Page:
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Ten more European buyers of Russian gas have opened accounts at Russia's Gazprombank, designated by Vladimir Putin to process the ruble-for-gas payments that he demands from now on, a source close to Russia's gas giant Gazprom told Bloomberg on Thursday.
So far, 20 companies from Europe have already opened accounts at Gazprombank, and 14 others have asked for the paperwork necessary to open such accounts, Bloomberg's source said.
Russia wants its gas to be paid in rubles via two accounts at Gazprombank—one in euros or U.S. dollars and the other one in rubles. The European Union has been concerned that the payments in rubles would violate the recently imposed EU sanctions against Russia and its central bank.
The current terms of the ruble-for-gas payment scheme mean that the transaction is completed when the buyer deposits the payment in the foreign currency, which is then automatically converted into rubles without the involvement of the Bank of Russia, according to the source close to Gazprom who spoke to Bloomberg.
Some companies, especially in major Russian gas customers such as Germany, have been preparing to pay for the gas in rubles for some time. Others, like the ones in Poland and Bulgaria, refused to pay in rubles, and Gazprom stopped gas deliveries to those two EU member states at the end of April.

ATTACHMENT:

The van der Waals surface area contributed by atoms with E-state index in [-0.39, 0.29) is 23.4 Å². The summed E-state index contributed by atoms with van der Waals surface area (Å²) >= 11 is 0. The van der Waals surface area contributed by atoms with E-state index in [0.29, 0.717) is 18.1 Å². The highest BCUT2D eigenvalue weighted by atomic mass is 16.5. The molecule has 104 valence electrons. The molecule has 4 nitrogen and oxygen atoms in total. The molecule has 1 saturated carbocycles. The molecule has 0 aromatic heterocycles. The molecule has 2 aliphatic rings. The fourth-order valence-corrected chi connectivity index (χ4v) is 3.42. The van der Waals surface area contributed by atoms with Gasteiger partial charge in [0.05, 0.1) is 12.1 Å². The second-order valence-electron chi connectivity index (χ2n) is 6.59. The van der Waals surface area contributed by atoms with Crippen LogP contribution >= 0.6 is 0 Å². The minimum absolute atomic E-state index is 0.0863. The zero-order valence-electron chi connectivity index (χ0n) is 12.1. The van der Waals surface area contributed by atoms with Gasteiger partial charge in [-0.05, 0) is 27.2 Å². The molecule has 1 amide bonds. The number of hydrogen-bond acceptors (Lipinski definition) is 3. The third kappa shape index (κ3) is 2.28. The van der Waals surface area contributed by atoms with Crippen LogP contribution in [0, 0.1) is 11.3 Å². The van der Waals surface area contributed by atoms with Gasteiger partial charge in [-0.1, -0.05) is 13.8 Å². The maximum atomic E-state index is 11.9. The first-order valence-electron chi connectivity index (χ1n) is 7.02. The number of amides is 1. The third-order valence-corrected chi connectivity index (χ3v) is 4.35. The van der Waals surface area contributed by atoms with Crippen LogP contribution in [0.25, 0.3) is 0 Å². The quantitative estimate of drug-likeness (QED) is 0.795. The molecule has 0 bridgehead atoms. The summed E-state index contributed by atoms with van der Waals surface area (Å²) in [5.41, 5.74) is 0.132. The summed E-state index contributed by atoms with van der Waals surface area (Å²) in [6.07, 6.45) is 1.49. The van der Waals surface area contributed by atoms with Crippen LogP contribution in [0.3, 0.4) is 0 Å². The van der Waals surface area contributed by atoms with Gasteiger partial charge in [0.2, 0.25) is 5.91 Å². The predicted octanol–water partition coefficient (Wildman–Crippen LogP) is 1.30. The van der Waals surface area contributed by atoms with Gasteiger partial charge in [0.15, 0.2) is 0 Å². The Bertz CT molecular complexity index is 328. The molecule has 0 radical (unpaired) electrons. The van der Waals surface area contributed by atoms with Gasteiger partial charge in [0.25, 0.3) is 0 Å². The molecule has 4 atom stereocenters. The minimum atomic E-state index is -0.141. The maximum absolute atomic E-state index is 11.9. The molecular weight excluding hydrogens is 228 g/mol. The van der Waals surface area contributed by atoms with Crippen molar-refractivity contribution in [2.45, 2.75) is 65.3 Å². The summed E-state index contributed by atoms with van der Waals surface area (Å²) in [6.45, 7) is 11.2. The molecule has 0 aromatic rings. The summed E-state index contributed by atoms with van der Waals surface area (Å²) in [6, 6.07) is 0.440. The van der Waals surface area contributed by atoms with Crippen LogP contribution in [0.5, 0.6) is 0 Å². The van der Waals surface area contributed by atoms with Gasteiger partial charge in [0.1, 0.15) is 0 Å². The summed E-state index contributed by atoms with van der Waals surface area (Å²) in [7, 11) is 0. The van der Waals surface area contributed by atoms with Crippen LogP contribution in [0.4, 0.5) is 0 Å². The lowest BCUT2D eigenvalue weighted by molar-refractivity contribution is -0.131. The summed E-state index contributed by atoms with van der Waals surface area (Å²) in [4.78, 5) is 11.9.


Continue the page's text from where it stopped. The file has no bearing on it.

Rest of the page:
As the EU warns companies against paying for Russian gas in rubles, Italy's Prime Minister Mario Draghi stated the opposite on Wednesday, saying that European companies are free to pay in Russian currency without finding themselves in breach of sanctions that lack clarity.
"There is no official pronouncement of what it means to breach sanctions," Draghi said during a press conference on Wednesday, as reported by Bloomberg. "Nobody has ever said anything about whether ruble payment breach sanctions."
In Germany, one of the largest natural gas importers, VNG, has opened an account with Gazprombank for payments for Russian gas under Moscow's new terms, according to Reuters.
By Tsvetana Paraskova for Oilprice.com
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Tsvetana is a writer for Oilprice.com with over a decade of experience writing for news outlets such as iNVEZZ and SeeNews.